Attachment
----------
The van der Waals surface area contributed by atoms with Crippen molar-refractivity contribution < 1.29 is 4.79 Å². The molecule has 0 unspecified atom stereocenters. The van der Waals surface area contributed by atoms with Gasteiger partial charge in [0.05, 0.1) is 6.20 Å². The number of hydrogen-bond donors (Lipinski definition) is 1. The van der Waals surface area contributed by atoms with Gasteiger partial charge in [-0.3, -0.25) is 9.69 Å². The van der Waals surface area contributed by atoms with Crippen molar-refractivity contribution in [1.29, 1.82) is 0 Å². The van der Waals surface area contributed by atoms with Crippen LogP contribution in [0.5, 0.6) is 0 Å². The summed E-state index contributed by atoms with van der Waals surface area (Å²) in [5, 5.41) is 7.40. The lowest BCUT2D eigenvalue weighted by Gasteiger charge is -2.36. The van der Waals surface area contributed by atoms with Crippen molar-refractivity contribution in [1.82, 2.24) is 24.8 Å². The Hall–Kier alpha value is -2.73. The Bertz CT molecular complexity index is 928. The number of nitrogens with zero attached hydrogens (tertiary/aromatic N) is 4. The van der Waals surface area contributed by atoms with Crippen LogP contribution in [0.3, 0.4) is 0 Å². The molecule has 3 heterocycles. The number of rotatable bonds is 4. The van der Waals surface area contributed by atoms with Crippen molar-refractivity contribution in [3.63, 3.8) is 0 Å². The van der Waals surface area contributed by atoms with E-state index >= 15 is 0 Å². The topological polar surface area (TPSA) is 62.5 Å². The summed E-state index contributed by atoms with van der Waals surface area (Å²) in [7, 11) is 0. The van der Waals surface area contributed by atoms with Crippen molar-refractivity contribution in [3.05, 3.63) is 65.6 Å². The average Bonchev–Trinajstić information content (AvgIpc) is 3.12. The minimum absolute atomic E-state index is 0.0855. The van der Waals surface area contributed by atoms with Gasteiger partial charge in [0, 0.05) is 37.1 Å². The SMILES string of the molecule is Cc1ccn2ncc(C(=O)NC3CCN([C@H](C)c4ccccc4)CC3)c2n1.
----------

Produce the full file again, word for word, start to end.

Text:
The van der Waals surface area contributed by atoms with Crippen molar-refractivity contribution < 1.29 is 4.79 Å². The molecule has 0 unspecified atom stereocenters. The van der Waals surface area contributed by atoms with Gasteiger partial charge in [0.05, 0.1) is 6.20 Å². The number of hydrogen-bond donors (Lipinski definition) is 1. The van der Waals surface area contributed by atoms with Gasteiger partial charge in [-0.3, -0.25) is 9.69 Å². The van der Waals surface area contributed by atoms with Crippen molar-refractivity contribution in [1.29, 1.82) is 0 Å². The van der Waals surface area contributed by atoms with Crippen LogP contribution in [0.5, 0.6) is 0 Å². The summed E-state index contributed by atoms with van der Waals surface area (Å²) in [5, 5.41) is 7.40. The lowest BCUT2D eigenvalue weighted by Gasteiger charge is -2.36. The van der Waals surface area contributed by atoms with Crippen molar-refractivity contribution in [1.82, 2.24) is 24.8 Å². The Hall–Kier alpha value is -2.73. The Bertz CT molecular complexity index is 928. The number of nitrogens with zero attached hydrogens (tertiary/aromatic N) is 4. The van der Waals surface area contributed by atoms with Crippen LogP contribution in [0.3, 0.4) is 0 Å². The molecule has 3 heterocycles. The number of rotatable bonds is 4. The van der Waals surface area contributed by atoms with Crippen molar-refractivity contribution in [3.63, 3.8) is 0 Å². The van der Waals surface area contributed by atoms with E-state index >= 15 is 0 Å². The topological polar surface area (TPSA) is 62.5 Å². The summed E-state index contributed by atoms with van der Waals surface area (Å²) in [7, 11) is 0. The van der Waals surface area contributed by atoms with Crippen molar-refractivity contribution in [3.05, 3.63) is 65.6 Å². The average Bonchev–Trinajstić information content (AvgIpc) is 3.12. The minimum absolute atomic E-state index is 0.0855. The van der Waals surface area contributed by atoms with Gasteiger partial charge in [0, 0.05) is 37.1 Å². The SMILES string of the molecule is Cc1ccn2ncc(C(=O)NC3CCN([C@H](C)c4ccccc4)CC3)c2n1.